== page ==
Synchronisation in .NET– Part 1: lock(), Dictionaries and Arrays

As part of our tuning efforts at Livedrive, I ran into a deceptively simple problem that beautifully illustrates some of the scale principles I have been teaching to the SQL Server community for years.

In this series of blog entries, I will use what appears to be a simple .NET class to explore how modern CPU architectures handle high speed synchronisation. In the first part of the series, I set the stage and explore the .NET lock() method of coordinating data.

This series of blogs follows a good Christmas tradition where my friend Henk van der Valk and I spend the holidays tuning workloads together. As is tradition, Henk has again lent me a large box to test on, this time a 4 socket machine with 32 physical cores (64 in HT mode).


The Problem: Write a Class that tracks duration of Operations

The problem we are trying to tackle is add instrumentation to a .NET application server. We would like to get aggregated statistics about how long business operations inside the server takes and how many times each business operation gets executed.

The desired output is:

Operation Count TotalTimeMs MaxTimeMs MinTimeMs
Foo 42 104 20 1
Bar 13 1303 500 75

With a class that tracks this information, we can query the application server while it is running to understand how long common operations take and where to tune first. Of course, we can get to this level of detail by plugging into Event Tracing for Windows (ETW) and analysing using tools like Xperf and Windows Performance Analyser. But for our scenario, we would prefer to explicitly measure code paths that represent full business operations instead of doing generic code profiling. We would also like this data gathering to be running non stop.

(Users of SQL Server may be familiar with sys.dm_os_wait_stats and it should be obvious why I would want something like this done for a generic application server).

Apart from the functional goal, we have the following performance requirements:

  • The class should not introduce a new bottleneck in the code it measures
  • It should add barely measurable CPU overhead, ideally only a few %
  • The same operation should be log-able from several code paths, this should not introduce any contention between these code paths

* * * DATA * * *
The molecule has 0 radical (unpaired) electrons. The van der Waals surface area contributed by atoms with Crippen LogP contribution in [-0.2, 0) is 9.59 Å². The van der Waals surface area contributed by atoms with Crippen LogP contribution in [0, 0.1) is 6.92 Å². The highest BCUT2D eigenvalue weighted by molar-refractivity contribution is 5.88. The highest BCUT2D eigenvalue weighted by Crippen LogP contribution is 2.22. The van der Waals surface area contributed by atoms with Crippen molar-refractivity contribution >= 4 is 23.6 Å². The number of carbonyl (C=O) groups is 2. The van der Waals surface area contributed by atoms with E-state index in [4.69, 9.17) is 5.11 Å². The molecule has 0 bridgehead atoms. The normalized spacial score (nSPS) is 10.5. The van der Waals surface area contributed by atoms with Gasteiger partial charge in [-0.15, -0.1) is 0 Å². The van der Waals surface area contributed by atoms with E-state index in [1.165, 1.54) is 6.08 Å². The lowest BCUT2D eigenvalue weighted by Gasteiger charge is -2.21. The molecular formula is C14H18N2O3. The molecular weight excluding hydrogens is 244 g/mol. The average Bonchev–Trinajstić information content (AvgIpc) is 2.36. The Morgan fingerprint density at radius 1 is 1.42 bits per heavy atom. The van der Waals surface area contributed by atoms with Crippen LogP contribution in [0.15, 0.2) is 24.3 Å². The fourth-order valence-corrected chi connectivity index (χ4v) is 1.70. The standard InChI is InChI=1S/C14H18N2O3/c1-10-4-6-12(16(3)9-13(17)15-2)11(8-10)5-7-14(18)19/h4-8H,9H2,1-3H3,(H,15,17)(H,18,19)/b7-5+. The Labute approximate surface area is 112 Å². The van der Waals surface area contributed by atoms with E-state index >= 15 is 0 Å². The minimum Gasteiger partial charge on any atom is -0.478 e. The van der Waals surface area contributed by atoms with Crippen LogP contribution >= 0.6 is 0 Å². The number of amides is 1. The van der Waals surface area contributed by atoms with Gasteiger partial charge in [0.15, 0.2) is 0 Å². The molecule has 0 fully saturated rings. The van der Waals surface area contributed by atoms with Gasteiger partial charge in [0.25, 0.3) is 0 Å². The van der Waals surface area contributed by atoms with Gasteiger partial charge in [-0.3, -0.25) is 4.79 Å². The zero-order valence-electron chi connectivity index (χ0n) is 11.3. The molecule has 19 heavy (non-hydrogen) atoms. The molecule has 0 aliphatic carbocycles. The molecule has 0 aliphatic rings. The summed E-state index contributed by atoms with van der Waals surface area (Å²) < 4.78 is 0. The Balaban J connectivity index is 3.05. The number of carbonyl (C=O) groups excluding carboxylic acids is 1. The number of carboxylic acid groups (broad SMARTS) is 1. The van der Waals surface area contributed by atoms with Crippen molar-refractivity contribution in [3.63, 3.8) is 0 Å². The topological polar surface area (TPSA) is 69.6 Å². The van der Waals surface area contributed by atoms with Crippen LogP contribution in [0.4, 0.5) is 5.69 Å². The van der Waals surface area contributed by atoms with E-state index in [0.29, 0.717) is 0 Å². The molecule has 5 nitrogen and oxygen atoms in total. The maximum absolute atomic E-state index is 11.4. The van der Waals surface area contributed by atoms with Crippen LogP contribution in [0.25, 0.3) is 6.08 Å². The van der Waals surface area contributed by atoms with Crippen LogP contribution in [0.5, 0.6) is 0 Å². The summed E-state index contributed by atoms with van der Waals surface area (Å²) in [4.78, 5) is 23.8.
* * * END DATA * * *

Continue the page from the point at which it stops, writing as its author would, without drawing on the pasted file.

Initial Design

In the following, I will sketch the high level design required. There are several ways to implement this design, but to compare implementations, let us first agree on the common interface of the class we need to build.

From the problem description, it should be obvious that the implementation needs to contain a data structure like this:

And we can also specify the desired interface that must be implemented:

The Add() method takes an integer representing the operation to log (example: Foo = 0, Bar = 1). We could implement this parameter as an enum or a string too, but let’s keep the example simple and just assume the caller passes us an integer. To further simplify, we can also assume that those integers fall into a fixed range so we can know the maximum number of rows in the output at compile time.

Obviously, there are other ways to implement this class. For example, the time measurement itself could be part of the class. However, for the purpose of this blog, I would like you to focus on the problem of keeping the OperationData class/struct up to date at high concurrency. For the rest of this blog series, the focus will be on the Add() method with hints on how to implement Clear() where this is (pardon the pun) unclear.

Implementation: ConcurrentDictionary and Lock()

Let us try the simple and straightforward way to implement this class. Here is the code:

This takes a granular lock on the dictionary entry for the statistic we are trying to update. This is safe because Clear() of a ConcurrentDictionary creates a new, empty dictionary. What this means is that even if an Add operation is  racing with a Clear() operation, our change of s (inside the lock) will just be lost and garbage collected.

To benchmark the different implementation we will try in this blog series, I have created a test harness that initialises an implementation of IAggregateStatistics, starts multiple threads and logs 4 different operations (randomly) at high speed. The exact details on how to implement such a high speed test harness is a subject for a completely different blog entry.

Benchmark: Lock() and ConcurrentDictionary

To compare implementations, we will use a test harness that logs 4 different operations (creating a moderate amount of contention on big boxes) and measures the number of calls to Add() that are done per second